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For my theory of computing languages class, we got a homework assignment to implement a piece of code in a language that only has while statements for flow control (no if statements). This is mainly to prove that you can write a Turing-complete language with only a while loop.

For those of you who can understand language grammars, here are the language rules:

S -> S;S | while C do S od | id := E

E -> E + T | T | E - T

T -> T * F | F | F / T

F -> id | cons | (E)

C -> E = E | E > E | E < E | E >= E | E <= E | E != E | C and C | C or C | not(C)

This is copied from my class notes, so don't blame me if something is missing or incorrect!

The piece of code to implement is this:

if d = 0 do
    x := 1
    x := a / d

At any rate, if you want to go ahead and write that using the language rules above, go ahead. Otherwise, go ahead and write it in whatever language you're most comfortable in. But there are a few caveats!

  • No if statements or any other kind of flow control other than while loops.
  • No cheating: the grammar above doesn't include any break statements, return statements, or exceptions. Don't use them.

I've got my piece of code written for this (which I'll post just to prove this isn't a show me teh codez post). I'm kinda curious what anyone else can come up with though.

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+1 for taking extra effort to get more feedback on top of solving the Homework. –  Mostlyharmless Feb 3 '09 at 14:41

5 Answers 5

up vote 9 down vote accepted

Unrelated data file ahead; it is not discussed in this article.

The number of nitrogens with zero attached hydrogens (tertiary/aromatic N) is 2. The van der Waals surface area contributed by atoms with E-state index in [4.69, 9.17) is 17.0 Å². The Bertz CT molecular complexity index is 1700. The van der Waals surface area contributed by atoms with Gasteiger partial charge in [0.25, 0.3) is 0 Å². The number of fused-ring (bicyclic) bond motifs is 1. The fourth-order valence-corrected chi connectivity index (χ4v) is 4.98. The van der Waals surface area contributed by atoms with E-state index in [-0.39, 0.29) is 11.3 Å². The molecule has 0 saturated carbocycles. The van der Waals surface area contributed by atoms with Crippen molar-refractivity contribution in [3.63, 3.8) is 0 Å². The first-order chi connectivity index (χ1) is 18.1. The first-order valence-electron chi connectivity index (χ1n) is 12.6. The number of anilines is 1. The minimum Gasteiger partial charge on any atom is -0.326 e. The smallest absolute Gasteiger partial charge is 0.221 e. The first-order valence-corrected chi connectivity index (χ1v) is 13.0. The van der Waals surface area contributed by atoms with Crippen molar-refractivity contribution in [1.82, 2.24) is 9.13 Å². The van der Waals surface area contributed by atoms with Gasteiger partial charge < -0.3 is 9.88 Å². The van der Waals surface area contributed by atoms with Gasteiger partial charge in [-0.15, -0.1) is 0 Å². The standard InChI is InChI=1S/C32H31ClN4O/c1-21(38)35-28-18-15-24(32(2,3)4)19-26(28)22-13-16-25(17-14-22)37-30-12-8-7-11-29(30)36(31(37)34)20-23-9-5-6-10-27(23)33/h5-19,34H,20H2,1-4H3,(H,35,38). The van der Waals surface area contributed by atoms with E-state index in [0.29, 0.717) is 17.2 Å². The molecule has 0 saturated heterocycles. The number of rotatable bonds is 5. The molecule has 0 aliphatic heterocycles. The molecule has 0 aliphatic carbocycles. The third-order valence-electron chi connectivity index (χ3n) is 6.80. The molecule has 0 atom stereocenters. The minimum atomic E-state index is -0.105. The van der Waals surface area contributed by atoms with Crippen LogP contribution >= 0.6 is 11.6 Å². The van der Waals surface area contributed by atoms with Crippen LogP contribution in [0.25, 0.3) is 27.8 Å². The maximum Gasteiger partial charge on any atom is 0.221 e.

Here's my code:

continue := True
while d = 0 and continue do
    x := 1
    continue := False
while d != 0 and continue do
    x := a/d
    continue := False
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Yes, I think the key is a getOutOfJail variable to short circuit the while loop. My VB.NET, C#, Perl, PHP, Java, Javascript. ECMAScript samples would follow this pattern. –  jrcs3 Feb 3 '09 at 14:44
This doesn't give you the "else" effect. What if 'd' had been set to a non-zero number in the first while-loop. If that had happened, then you would have had both the IF path and the ELSE path run. –  BobbyShaftoe Feb 3 '09 at 14:47
The else would be while(getOutOfJail) ... (no other condition) after the other while statements. –  jrcs3 Feb 3 '09 at 15:01
@BobbyShaftoe - That's the purpose of the continue variable. If d had been set to non-zero, then continue would be false and the second loop wouldn't run. –  Jason Baker Feb 3 '09 at 15:01
@Jason Baker, you got the explanation backwards I think, but the code is right... –  Brian Postow Feb 3 '09 at 15:18

It can be done with a single while loop, but it is not that clear:

while d == 0 do
  d := 1;
  a := 1
x := a / d;

Explanation, if d = 0, then d will be 1, also a will be 1. This ends the loop.

Now x is set to a / d which is fine, because if d was 0, a / d evaluates to 1.

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This changes the values of d and a which may have bad side effects. You can fix this with: d1 := d; a1 := a; at the beginning and d :=d1; a := a1; at the end. –  Brian Postow Feb 3 '09 at 15:16

Would this work?

td := d
x := 1

while td != 0 do
    x := a / d
    td := 0
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Yes, I believe it would, +1. –  paxdiablo Mar 5 '09 at 3:05

To be Turing Complete, you need to support both selection and iteration. While loops obviously iterate. Selection can be accomplished by making it go through the loop once if the condition is true, and not at all otherwise.

So worst case you can do everything you need to by applying those techniques. I'd imagine some complicated control flows would get ugly fast though. :-)

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Without using details of the true or false branches, and without repeating the predicate:

statementIncomplete := True
while d = 0 and statementIncomplete do
    x := 1
    statementIncomplete := False
while statementIncomplete do
    x := a/d
    statementIncomplete := False
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